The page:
I was called out on the one time I’ve used a swear word in years yesterday. It happened almost a year ago and a dear friend of mine pointed it out to me last night. I’d completely forgotten about it and when he refreshed my mind of the context “it didn’t seem so bad” for a second, and then I snapped myself out of it. Of course it’s bad! There is no justification for it.

I must admit, if I was one to blush, I would have been beet-red during the conversation. It’s embarrassing, to say the least, to have your mistakes pointed out to you so bluntly but also necessary. As I have learned, in the early days of the church confession was conducted in public. You were to stand up in front of the entire congregation and recite your sins. Of course it is no longer done like that but I had to stop and think about the benefits of public confession for a moment. You’d most certainly be far less inclined to commit the same sin again because you didn’t want to face the embarrassment of standing up and reciting it in front of your peers and loved ones. You’d also do your best to avoid doing anything that would be particularly embarrassing to admit to the world.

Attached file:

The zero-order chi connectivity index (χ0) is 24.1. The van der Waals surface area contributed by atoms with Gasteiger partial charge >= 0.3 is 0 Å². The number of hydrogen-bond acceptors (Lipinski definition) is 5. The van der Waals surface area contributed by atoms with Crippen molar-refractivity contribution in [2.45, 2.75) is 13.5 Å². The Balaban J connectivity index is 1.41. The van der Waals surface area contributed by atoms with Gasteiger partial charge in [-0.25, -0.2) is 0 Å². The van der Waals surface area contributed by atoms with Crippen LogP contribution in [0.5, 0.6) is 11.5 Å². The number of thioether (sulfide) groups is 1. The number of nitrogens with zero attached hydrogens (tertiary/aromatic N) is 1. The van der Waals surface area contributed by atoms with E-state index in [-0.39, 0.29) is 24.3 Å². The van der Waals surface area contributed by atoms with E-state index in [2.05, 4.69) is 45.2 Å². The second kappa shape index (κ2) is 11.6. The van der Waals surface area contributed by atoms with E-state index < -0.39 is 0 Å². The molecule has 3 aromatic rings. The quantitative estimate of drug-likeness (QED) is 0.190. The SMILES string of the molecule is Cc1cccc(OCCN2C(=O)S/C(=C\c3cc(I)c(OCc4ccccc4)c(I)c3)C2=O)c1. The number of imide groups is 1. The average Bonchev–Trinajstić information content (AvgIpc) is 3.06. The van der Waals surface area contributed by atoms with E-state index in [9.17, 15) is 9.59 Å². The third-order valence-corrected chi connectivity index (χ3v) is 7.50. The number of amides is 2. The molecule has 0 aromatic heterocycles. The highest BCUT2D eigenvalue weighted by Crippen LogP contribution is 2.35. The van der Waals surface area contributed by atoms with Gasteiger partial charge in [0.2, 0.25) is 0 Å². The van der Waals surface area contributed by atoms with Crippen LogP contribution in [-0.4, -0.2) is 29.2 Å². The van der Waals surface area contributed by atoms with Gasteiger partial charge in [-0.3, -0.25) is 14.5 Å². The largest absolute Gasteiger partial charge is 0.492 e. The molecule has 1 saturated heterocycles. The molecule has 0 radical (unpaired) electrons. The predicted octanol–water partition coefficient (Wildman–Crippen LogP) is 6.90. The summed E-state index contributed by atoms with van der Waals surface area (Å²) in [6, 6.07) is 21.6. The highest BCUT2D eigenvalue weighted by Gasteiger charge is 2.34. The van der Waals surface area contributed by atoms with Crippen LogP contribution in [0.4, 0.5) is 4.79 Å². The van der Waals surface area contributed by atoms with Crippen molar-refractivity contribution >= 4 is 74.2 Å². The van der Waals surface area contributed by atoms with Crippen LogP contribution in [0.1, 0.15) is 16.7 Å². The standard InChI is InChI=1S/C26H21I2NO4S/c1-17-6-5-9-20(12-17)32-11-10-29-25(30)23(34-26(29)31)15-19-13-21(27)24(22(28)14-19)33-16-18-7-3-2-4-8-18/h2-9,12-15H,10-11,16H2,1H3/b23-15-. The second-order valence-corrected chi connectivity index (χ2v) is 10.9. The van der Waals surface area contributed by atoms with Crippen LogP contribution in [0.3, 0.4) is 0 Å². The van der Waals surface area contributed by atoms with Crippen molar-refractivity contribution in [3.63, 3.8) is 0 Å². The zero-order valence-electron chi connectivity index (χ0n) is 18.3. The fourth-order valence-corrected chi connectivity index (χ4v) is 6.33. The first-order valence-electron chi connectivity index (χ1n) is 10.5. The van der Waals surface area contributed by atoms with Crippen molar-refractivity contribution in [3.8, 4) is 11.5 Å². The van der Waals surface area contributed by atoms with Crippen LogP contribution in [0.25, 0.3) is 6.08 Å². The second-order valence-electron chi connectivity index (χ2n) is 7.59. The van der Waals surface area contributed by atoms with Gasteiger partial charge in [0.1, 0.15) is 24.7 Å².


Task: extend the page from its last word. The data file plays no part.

And so there I was, terribly ashamed while sitting there facing my shortcomings being read back to me by a peer, and my mind went reeling. If I can’t face my friend, how could I face my God? How could I possibly face the One who died on the cross for me and explain myself? Did it matter that I hadn’t uttered a swear word since or for a very long time beforehand? No it didn’t, because to be lulled so far deep into false security as to forget your falls and shortcomings is to make yourself a prime target for another attack and another fall.

Although I walked away embarrassed from that conversation, I also walked away ever grateful. The only way to overcome one’s demons is to look them in the face and acknowledge them for what they are.

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